Updating a Will
Freddy vaguely remembers hearing about a new Wills Act a few years ago and is concerned that not only is his will out of date, but wonders if it may even still be valid.
It turns out that Farmer Freddy did come down with a case of the flu.
While in the throes of fever and convinced that the end was almost here, Freddy suddenly remembers that he hasn't updated his will since he was his son Jack's age.
While Freddy can't remember quite what was in his will (and even where it might be), he is worried that, after two wives, four children and one trust, it must be rather out of date.
Freddy vaguely remembers hearing about a new Wills Act a few years ago and is concerned that not only is his will out of date, but wonders if it may even still be valid. After he recovers, he pays a visit to his lawyer. Freddy discovers that the new (2007) Wills Act does not affect the validity of existing wills but realises just how out of date his will is when he reads a copy his lawyer (who had it all along) gives him. In fact, Freddy's will was made before he married his first wife, Bethany, and as it was not made in contemplation of that marriage, it was revoked immediately upon that marriage.
"Yikes," says Freddy. "Does that mean all my property goes to the Crown if I die?"
Freddy's lawyer explains to him that, if he dies without a will (intestate), his property will be distributed according to the order of priority set out in the Administration Act.
That means that Freddy's property will be distributed (depending on what surviving relatives he then has) to his wife and children. Only if Freddy dies without any family will his estate go to the Crown, but the intestacy process is expensive and time consuming. To make life easier for his family, Freddy decides he really must make a new (and valid) will.
As Freddy's lawyer explains to him, there are a number of formalities required for a will to be valid. Now that he has decided to write a new will, Freddy's mind is full of possibilities. There are a number of family heirlooms he wishes to ensure pass down certain branches of his family. Freddy also wants to leave some money to the local bowling club and his favourite charities.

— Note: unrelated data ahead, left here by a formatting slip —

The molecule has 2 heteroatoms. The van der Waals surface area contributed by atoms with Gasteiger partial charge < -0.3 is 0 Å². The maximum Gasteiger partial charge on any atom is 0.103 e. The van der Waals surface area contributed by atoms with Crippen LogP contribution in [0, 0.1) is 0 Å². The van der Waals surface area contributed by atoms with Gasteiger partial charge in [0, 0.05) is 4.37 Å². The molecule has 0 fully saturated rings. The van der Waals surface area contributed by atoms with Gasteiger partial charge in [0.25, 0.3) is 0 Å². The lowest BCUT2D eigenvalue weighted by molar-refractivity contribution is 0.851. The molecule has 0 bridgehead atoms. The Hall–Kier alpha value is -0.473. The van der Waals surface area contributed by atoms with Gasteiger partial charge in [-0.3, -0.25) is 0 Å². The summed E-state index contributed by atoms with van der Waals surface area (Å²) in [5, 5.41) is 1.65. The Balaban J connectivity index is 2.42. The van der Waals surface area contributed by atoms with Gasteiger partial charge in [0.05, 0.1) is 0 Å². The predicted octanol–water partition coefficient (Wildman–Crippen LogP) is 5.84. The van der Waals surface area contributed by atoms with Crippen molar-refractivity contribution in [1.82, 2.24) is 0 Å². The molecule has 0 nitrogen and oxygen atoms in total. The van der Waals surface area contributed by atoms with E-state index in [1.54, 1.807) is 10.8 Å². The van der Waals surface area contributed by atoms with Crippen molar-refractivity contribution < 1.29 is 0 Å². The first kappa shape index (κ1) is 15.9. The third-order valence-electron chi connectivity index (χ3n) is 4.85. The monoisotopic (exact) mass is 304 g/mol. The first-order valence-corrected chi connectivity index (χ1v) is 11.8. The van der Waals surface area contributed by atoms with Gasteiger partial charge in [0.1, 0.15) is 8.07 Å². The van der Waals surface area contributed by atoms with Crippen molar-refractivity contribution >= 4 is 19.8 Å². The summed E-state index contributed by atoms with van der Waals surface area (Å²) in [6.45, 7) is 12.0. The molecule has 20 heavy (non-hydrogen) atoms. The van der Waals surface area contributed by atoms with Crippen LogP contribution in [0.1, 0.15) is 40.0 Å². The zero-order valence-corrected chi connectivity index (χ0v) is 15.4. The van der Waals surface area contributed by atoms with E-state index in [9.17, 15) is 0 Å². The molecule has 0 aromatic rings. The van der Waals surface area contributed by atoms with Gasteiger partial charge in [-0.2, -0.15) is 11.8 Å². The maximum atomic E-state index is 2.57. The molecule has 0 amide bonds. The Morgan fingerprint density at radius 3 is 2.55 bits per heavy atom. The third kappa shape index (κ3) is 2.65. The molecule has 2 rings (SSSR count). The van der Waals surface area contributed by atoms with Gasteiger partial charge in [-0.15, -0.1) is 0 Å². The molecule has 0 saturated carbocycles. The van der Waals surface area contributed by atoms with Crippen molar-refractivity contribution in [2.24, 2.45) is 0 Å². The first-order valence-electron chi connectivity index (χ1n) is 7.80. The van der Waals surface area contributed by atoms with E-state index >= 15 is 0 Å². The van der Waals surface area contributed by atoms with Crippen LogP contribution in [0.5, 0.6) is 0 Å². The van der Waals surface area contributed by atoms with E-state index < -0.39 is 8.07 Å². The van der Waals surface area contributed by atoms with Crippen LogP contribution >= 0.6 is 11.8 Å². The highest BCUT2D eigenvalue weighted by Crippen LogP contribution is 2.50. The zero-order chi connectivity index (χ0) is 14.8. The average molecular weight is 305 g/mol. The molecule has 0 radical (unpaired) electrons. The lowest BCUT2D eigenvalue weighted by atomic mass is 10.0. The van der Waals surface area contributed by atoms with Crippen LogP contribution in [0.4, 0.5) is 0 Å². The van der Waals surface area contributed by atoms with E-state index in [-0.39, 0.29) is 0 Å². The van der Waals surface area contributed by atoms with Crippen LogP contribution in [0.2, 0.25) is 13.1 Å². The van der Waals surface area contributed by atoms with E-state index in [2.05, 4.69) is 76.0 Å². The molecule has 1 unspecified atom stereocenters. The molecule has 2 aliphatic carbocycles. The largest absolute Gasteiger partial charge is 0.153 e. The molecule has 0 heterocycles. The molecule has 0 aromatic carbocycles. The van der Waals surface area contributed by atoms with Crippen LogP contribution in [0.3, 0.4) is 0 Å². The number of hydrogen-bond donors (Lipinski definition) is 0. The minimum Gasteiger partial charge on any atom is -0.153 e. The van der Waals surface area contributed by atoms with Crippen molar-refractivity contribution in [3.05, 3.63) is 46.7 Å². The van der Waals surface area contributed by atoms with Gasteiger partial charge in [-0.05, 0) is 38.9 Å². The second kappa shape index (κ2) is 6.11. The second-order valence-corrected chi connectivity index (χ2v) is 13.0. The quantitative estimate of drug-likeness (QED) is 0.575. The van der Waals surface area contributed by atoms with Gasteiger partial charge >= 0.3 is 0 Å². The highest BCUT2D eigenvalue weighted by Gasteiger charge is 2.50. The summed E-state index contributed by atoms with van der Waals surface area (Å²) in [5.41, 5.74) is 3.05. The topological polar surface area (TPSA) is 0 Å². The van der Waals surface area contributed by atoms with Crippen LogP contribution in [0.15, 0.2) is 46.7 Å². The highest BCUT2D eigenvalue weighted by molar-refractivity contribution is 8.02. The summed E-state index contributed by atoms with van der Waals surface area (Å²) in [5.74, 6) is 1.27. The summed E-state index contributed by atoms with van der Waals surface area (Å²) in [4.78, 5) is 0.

Freddy's situation is also complicated by the fact that the farm is owned in a trust and the trust still owes him significant sums of money. Freddy knows he wants the bulk of his estate to go to his current wife Jill, if she survives him, or else his children in equal shares, but is still somewhat uncertain about what other specific gifts he wants to leave and needs to check with his accountant about which of his assets are in a trust and what debts are owed to him from the trust, so his will can deal with the forgiveness of those debts.
Freddy's lawyer gives him a will instruction sheet to take home and fill out to help him set out his thoughts more clearly before the lawyer drafts Freddy's will. Freddy is warned that treating his children equally may not stop a claim under the Family Protection Act if one of them thinks that, actually, he or she has not been provided for adequately.
With his mind whirring with possibilities, and a need to do the right thing, Freddy heads home to start writing down his ideas, and over the next few weeks, excitedly (and unfortunately) makes many promises to friends and family about what they can expect to inherit under his will.